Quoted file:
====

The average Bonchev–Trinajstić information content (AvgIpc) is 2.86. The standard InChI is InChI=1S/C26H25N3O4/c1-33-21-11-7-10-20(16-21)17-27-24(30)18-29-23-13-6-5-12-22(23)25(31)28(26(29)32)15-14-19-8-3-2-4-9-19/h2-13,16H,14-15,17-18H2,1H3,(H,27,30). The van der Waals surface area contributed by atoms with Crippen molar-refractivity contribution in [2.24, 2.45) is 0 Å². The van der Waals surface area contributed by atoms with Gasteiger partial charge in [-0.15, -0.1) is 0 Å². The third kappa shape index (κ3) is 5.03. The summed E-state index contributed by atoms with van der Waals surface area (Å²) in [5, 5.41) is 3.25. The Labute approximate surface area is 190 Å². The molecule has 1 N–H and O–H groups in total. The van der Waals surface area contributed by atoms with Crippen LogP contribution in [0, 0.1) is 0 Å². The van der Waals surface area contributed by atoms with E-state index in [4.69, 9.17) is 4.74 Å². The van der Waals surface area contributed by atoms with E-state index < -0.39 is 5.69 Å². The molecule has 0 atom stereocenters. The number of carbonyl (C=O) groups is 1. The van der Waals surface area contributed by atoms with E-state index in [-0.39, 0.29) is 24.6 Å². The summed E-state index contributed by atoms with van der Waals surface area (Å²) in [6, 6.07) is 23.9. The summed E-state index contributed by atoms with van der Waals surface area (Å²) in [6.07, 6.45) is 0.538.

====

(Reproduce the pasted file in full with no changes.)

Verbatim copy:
The average Bonchev–Trinajstić information content (AvgIpc) is 2.86. The standard InChI is InChI=1S/C26H25N3O4/c1-33-21-11-7-10-20(16-21)17-27-24(30)18-29-23-13-6-5-12-22(23)25(31)28(26(29)32)15-14-19-8-3-2-4-9-19/h2-13,16H,14-15,17-18H2,1H3,(H,27,30). The van der Waals surface area contributed by atoms with Crippen molar-refractivity contribution in [2.24, 2.45) is 0 Å². The van der Waals surface area contributed by atoms with Gasteiger partial charge in [-0.15, -0.1) is 0 Å². The third kappa shape index (κ3) is 5.03. The summed E-state index contributed by atoms with van der Waals surface area (Å²) in [5, 5.41) is 3.25. The Labute approximate surface area is 190 Å². The molecule has 1 N–H and O–H groups in total. The van der Waals surface area contributed by atoms with Crippen LogP contribution in [0, 0.1) is 0 Å². The van der Waals surface area contributed by atoms with E-state index in [4.69, 9.17) is 4.74 Å². The van der Waals surface area contributed by atoms with E-state index < -0.39 is 5.69 Å². The molecule has 0 atom stereocenters. The number of carbonyl (C=O) groups is 1. The van der Waals surface area contributed by atoms with E-state index in [-0.39, 0.29) is 24.6 Å². The summed E-state index contributed by atoms with van der Waals surface area (Å²) in [6, 6.07) is 23.9. The summed E-state index contributed by atoms with van der Waals surface area (Å²) in [6.07, 6.45) is 0.538.